Dust growth and settling in protoplanetary disks and disk spectral energy distributions. I. Laminar disks

Hidekazu Tanaka, Youhei Himeno, Shigeru Ida

Research output: Contribution to journalArticlepeer-review

123 Citations (Scopus)

Abstract

Dust growth and settling considerably affect the spectral energy distributions (SEDs) of protoplanetary disks. We investigated dust growth and settling in protoplanetary disks through numerical simulations to examine time evolution of the disk optical thickness and SEDs. In this paper we considered laminar disks as the first step in a series of papers. As a result of dust growth and settling, a dust layer forms around the midplane of a gaseous disk. After the formation of the dust layer, small dust grains remain floating above the layer. Although the surface density of the floating small grains is much less than that of the dust layer, they govern the disk optical thickness and the emission. Size distributions of the floating grains obtained from numerical simulations are well described by a universal power-law distribution, which is independent of the disk temperature, the disk surface density, the radial position in the disk, etc. The floating small grains settle onto the dust layer in a long timescale compared with the formation of the dust layer. Typically, it takes 106 yr for micron-sized grains. Rapid grain growth in the inner part of disks makes the radial distribution of the disk optical thickness less steep than that of the disk surface density, Σ. For disks with Σ R-3/2, the radial distribution of the optical thickness is almost flat for all wavelengths at t ≲ 106 yr. At t > 10 6 yr, the optical thickness of the inner disk (≲ a few AU) almost vanishes, which may correspond to disk inner holes observed by Spitzer Space Telescope. Furthermore, we examined time evolution of disk SEDs, using our numerical results and the two-layer model. The grain growth and settling decrease the magnitude of the SEDs, especially at λ ≥ 100 μm. Our results indicate that grain growth and settling can explain the decrease in observed energy fluxes at millimeter/submillimeter wavelengths with timescales of 106-107 yr without depletion of the disks.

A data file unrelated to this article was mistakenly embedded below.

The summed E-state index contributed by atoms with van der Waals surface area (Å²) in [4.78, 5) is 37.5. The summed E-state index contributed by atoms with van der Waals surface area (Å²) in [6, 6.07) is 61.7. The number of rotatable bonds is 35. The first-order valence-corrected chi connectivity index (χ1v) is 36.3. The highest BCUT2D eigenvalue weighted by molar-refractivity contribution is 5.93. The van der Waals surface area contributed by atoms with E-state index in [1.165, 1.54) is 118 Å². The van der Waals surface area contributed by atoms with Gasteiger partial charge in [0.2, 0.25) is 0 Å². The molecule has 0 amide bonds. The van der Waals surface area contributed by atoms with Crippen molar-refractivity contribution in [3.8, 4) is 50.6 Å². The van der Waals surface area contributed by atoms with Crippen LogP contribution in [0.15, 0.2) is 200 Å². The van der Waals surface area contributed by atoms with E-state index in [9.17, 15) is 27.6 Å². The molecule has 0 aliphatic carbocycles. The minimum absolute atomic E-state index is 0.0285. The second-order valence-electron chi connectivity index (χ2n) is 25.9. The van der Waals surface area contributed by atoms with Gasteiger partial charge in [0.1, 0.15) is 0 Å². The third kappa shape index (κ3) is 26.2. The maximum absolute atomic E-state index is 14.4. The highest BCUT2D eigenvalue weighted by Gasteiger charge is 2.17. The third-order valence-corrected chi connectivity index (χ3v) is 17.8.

Original languageEnglish
Pages (from-to)414-426
Number of pages13
JournalAstrophysical Journal
Volume625
Issue number1 I
DOIs
Publication statusPublished - 2005 May 20

Keywords

  • Circumstellar matter
  • Dust, extinction
  • Infrared: stars
  • Planetary systems: protoplanetary disks
  • Stars: pre-main-sequence

ASJC Scopus subject areas

  • Astronomy and Astrophysics
  • Space and Planetary Science

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